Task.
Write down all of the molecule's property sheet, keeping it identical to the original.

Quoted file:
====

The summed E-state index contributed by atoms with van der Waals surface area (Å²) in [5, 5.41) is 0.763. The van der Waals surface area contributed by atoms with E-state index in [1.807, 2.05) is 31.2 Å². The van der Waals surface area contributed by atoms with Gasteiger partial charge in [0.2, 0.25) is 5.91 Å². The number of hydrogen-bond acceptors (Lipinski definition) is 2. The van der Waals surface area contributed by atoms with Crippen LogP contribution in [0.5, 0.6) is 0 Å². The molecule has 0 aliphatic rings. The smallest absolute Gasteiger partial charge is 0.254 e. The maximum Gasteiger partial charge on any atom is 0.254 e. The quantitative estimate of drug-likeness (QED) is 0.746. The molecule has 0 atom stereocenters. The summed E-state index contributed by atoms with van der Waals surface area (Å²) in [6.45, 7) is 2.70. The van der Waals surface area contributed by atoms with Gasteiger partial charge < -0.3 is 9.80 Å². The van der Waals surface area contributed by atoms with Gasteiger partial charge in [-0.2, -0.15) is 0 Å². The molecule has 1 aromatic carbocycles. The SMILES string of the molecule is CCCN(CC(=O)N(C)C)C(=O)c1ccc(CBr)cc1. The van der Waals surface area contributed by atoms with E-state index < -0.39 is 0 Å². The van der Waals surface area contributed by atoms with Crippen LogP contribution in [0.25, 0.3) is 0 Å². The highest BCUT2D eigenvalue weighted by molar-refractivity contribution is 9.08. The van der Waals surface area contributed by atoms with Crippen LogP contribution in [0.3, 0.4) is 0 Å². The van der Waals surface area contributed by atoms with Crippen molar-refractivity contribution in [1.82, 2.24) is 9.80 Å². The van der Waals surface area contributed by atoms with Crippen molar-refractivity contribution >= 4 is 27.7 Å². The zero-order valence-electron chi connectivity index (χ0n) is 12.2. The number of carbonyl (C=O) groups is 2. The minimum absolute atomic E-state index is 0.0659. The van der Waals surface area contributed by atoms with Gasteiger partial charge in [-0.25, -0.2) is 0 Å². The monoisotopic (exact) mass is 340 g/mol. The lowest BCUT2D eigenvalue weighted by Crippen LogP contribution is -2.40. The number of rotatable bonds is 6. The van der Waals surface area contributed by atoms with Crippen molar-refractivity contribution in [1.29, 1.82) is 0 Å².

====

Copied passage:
The summed E-state index contributed by atoms with van der Waals surface area (Å²) in [5, 5.41) is 0.763. The van der Waals surface area contributed by atoms with E-state index in [1.807, 2.05) is 31.2 Å². The van der Waals surface area contributed by atoms with Gasteiger partial charge in [0.2, 0.25) is 5.91 Å². The number of hydrogen-bond acceptors (Lipinski definition) is 2. The van der Waals surface area contributed by atoms with Crippen LogP contribution in [0.5, 0.6) is 0 Å². The molecule has 0 aliphatic rings. The smallest absolute Gasteiger partial charge is 0.254 e. The maximum Gasteiger partial charge on any atom is 0.254 e. The quantitative estimate of drug-likeness (QED) is 0.746. The molecule has 0 atom stereocenters. The summed E-state index contributed by atoms with van der Waals surface area (Å²) in [6.45, 7) is 2.70. The van der Waals surface area contributed by atoms with Gasteiger partial charge < -0.3 is 9.80 Å². The van der Waals surface area contributed by atoms with Gasteiger partial charge in [-0.2, -0.15) is 0 Å². The molecule has 1 aromatic carbocycles. The SMILES string of the molecule is CCCN(CC(=O)N(C)C)C(=O)c1ccc(CBr)cc1. The van der Waals surface area contributed by atoms with E-state index < -0.39 is 0 Å². The van der Waals surface area contributed by atoms with Crippen LogP contribution in [0.25, 0.3) is 0 Å². The highest BCUT2D eigenvalue weighted by molar-refractivity contribution is 9.08. The van der Waals surface area contributed by atoms with Crippen LogP contribution in [0.3, 0.4) is 0 Å². The van der Waals surface area contributed by atoms with Crippen molar-refractivity contribution in [1.82, 2.24) is 9.80 Å². The van der Waals surface area contributed by atoms with Crippen molar-refractivity contribution >= 4 is 27.7 Å². The zero-order valence-electron chi connectivity index (χ0n) is 12.2. The number of carbonyl (C=O) groups is 2. The minimum absolute atomic E-state index is 0.0659. The van der Waals surface area contributed by atoms with Gasteiger partial charge in [-0.25, -0.2) is 0 Å². The monoisotopic (exact) mass is 340 g/mol. The lowest BCUT2D eigenvalue weighted by Crippen LogP contribution is -2.40. The number of rotatable bonds is 6. The van der Waals surface area contributed by atoms with Crippen molar-refractivity contribution in [1.29, 1.82) is 0 Å².